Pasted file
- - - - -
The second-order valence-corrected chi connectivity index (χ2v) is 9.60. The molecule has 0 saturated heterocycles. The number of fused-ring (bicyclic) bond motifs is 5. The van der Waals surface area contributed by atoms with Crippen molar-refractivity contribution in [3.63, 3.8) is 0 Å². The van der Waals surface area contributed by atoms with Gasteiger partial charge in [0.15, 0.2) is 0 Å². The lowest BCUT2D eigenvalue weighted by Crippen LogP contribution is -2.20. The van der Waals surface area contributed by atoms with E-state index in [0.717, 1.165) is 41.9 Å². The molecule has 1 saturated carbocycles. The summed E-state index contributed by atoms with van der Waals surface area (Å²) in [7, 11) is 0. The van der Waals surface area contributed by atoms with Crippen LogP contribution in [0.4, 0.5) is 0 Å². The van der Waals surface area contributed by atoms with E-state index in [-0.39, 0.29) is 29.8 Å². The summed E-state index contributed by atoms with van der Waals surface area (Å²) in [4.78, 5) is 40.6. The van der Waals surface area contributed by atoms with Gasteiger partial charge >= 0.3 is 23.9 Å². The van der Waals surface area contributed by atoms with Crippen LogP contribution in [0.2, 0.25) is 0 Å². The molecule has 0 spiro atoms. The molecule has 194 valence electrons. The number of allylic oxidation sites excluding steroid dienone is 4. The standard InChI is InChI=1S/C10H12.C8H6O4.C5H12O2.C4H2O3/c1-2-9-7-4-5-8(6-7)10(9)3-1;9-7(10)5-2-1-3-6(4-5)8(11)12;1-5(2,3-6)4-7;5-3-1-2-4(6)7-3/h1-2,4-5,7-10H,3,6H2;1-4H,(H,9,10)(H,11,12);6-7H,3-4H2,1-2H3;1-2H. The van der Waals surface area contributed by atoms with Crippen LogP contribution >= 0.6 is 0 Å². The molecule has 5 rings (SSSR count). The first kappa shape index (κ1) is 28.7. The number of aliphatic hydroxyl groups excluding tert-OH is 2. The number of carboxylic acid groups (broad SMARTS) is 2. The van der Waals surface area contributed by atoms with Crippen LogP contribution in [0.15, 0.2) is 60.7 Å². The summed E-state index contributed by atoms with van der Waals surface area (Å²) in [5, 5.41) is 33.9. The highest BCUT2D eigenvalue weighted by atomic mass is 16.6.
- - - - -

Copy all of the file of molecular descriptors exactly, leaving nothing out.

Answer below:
The second-order valence-corrected chi connectivity index (χ2v) is 9.60. The molecule has 0 saturated heterocycles. The number of fused-ring (bicyclic) bond motifs is 5. The van der Waals surface area contributed by atoms with Crippen molar-refractivity contribution in [3.63, 3.8) is 0 Å². The van der Waals surface area contributed by atoms with Gasteiger partial charge in [0.15, 0.2) is 0 Å². The lowest BCUT2D eigenvalue weighted by Crippen LogP contribution is -2.20. The van der Waals surface area contributed by atoms with E-state index in [0.717, 1.165) is 41.9 Å². The molecule has 1 saturated carbocycles. The summed E-state index contributed by atoms with van der Waals surface area (Å²) in [7, 11) is 0. The van der Waals surface area contributed by atoms with Crippen LogP contribution in [0.4, 0.5) is 0 Å². The van der Waals surface area contributed by atoms with E-state index in [-0.39, 0.29) is 29.8 Å². The summed E-state index contributed by atoms with van der Waals surface area (Å²) in [4.78, 5) is 40.6. The van der Waals surface area contributed by atoms with Gasteiger partial charge >= 0.3 is 23.9 Å². The van der Waals surface area contributed by atoms with Crippen LogP contribution in [0.2, 0.25) is 0 Å². The molecule has 0 spiro atoms. The molecule has 194 valence electrons. The number of allylic oxidation sites excluding steroid dienone is 4. The standard InChI is InChI=1S/C10H12.C8H6O4.C5H12O2.C4H2O3/c1-2-9-7-4-5-8(6-7)10(9)3-1;9-7(10)5-2-1-3-6(4-5)8(11)12;1-5(2,3-6)4-7;5-3-1-2-4(6)7-3/h1-2,4-5,7-10H,3,6H2;1-4H,(H,9,10)(H,11,12);6-7H,3-4H2,1-2H3;1-2H. The van der Waals surface area contributed by atoms with Crippen LogP contribution >= 0.6 is 0 Å². The molecule has 5 rings (SSSR count). The first kappa shape index (κ1) is 28.7. The number of aliphatic hydroxyl groups excluding tert-OH is 2. The number of carboxylic acid groups (broad SMARTS) is 2. The van der Waals surface area contributed by atoms with Crippen LogP contribution in [0.15, 0.2) is 60.7 Å². The summed E-state index contributed by atoms with van der Waals surface area (Å²) in [5, 5.41) is 33.9. The highest BCUT2D eigenvalue weighted by atomic mass is 16.6.